Chapter 5. Firewall Technologies
In Part I, "Network Security", we introduced Internet firewalls and summarized what they can and cannot do to improve network security. In this chapter, we present major firewalls concepts. What are the terms you will hear in discussions of Internet firewalls? What are the components that can be put together to build these common firewall architectures? How do you evaluate a firewall design? In the remaining chapters of this book, we'll describe these components and architectures in detail.
Contents:Some Firewall Definitions
Network Address Translation
Virtual Private Networks
5.1. Some Firewall DefinitionsYou may be familiar with some of the following firewall terms, and some may be new to you. Some may seem familiar, but they may be used in a way that is slightly different from what you're accustomed to (though we try to use terms that are as standard as possible). Unfortunately, there is no completely consistent terminology for firewall architectures and components. Different people use terms in different -- or, worse still, conflicting -- ways. Also, these same terms sometimes have other meanings in other networking fields; the following definitions are for a firewalls context.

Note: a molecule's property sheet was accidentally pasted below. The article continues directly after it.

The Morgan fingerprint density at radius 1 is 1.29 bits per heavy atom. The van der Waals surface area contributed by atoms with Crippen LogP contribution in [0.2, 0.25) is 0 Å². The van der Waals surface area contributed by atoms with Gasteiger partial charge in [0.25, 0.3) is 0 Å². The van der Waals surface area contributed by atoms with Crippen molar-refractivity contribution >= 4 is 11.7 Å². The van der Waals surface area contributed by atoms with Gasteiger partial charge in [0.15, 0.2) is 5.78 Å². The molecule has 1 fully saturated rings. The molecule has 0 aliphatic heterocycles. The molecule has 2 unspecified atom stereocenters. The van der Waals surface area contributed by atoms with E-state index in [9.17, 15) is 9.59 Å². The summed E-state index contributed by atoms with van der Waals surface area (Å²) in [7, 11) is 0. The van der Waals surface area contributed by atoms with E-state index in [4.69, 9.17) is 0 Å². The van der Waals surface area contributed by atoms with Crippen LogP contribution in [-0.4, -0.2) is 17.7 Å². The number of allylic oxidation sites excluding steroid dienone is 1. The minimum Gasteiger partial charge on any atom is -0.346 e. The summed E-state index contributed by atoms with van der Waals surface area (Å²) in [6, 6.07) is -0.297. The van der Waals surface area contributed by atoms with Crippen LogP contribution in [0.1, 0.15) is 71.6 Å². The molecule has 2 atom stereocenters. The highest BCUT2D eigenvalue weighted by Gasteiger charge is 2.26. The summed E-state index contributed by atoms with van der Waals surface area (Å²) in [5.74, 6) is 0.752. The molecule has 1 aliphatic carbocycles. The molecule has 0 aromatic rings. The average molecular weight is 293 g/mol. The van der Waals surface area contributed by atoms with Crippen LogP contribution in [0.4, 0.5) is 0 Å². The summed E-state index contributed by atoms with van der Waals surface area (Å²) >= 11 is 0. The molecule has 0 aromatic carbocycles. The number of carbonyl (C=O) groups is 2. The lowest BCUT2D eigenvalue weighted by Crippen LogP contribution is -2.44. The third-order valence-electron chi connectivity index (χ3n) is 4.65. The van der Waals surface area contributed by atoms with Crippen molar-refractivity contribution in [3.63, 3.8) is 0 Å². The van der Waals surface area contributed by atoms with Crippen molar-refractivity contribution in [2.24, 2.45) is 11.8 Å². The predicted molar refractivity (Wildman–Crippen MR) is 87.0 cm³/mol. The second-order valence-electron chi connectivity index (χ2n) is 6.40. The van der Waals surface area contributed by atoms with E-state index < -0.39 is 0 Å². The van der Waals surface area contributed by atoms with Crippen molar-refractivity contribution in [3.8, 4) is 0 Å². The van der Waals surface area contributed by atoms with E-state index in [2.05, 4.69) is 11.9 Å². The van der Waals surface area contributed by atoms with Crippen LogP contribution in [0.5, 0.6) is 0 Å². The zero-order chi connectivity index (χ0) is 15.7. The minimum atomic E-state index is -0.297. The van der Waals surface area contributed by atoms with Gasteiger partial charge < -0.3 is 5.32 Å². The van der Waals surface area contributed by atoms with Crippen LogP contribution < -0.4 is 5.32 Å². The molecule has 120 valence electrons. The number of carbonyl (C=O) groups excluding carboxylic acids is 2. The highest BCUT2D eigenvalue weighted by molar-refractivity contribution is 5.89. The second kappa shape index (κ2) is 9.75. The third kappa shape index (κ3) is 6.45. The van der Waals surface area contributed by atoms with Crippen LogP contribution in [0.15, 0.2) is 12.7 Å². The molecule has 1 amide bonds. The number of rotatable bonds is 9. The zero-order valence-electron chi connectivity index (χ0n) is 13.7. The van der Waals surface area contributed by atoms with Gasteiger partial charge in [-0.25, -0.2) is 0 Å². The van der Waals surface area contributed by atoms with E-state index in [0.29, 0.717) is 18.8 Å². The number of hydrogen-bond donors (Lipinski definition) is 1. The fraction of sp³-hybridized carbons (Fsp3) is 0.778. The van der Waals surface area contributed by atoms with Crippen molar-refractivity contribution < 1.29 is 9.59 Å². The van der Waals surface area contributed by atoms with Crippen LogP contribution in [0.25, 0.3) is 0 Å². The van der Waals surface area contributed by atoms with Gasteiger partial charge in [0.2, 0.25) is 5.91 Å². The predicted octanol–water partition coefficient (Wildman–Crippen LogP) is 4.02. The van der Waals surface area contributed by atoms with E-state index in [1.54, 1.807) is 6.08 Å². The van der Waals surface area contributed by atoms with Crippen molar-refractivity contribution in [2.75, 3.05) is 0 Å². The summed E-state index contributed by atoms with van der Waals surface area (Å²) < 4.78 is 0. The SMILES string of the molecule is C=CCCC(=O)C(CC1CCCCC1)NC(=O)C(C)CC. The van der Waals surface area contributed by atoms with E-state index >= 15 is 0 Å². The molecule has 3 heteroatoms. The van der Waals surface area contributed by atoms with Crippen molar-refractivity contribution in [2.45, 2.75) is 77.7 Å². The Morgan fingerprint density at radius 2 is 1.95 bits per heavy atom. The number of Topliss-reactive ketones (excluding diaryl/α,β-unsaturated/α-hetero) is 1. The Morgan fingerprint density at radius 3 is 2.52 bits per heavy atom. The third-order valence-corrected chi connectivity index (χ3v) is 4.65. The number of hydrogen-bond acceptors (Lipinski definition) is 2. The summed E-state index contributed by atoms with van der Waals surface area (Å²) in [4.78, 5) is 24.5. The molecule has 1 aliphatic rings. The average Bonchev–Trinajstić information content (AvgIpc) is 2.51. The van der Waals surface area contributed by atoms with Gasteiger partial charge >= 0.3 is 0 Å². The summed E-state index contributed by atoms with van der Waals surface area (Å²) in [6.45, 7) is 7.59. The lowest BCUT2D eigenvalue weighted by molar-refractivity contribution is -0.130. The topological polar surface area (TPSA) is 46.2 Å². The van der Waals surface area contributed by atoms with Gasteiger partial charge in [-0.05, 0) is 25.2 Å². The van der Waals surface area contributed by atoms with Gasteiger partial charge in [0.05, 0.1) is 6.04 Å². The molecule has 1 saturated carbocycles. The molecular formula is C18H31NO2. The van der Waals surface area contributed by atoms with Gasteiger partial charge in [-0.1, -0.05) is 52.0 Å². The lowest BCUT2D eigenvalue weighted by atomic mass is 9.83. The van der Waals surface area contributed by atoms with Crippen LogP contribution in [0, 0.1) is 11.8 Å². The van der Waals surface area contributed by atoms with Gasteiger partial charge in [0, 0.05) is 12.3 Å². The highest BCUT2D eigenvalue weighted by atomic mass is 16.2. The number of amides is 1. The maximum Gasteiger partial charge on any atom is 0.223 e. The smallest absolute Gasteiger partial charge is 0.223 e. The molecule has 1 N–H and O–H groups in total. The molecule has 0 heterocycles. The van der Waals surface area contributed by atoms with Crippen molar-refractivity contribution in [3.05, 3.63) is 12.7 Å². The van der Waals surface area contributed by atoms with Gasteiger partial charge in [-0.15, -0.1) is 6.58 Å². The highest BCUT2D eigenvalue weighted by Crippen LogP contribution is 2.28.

Here are some very basic definitions; we describe these terms in greater detail elsewhere:
There are legitimate questions about how to distinguish between packet filtering and proxying, particularly when dealing with complex packet filtering systems and simple proxies. Many people believe that systems that pay attention to individual protocols and/or modify packets should not be considered packet filters, and may even refer to these systems as transparent proxies. In fact, these systems don't behave much like older, simpler packet filtering systems, and it's a good idea not to apply generalizations about packet filtering to them blindly. On the other hand, they don't behave much like proxying systems, either.
Similarly, a number of proxying systems provide generic proxies, which essentially function like packet filters, accepting all traffic to a given port without analyzing it. It's advisable to pay close attention to the individual technology a product uses, without making assumptions based on whether it claims to be a packet filter or a proxy. However, many systems still are clearly packet filters or clearly proxies, so it is worth understanding what these technologies are and how they work.
Copyright © 2002 O'Reilly & Associates. All rights reserved.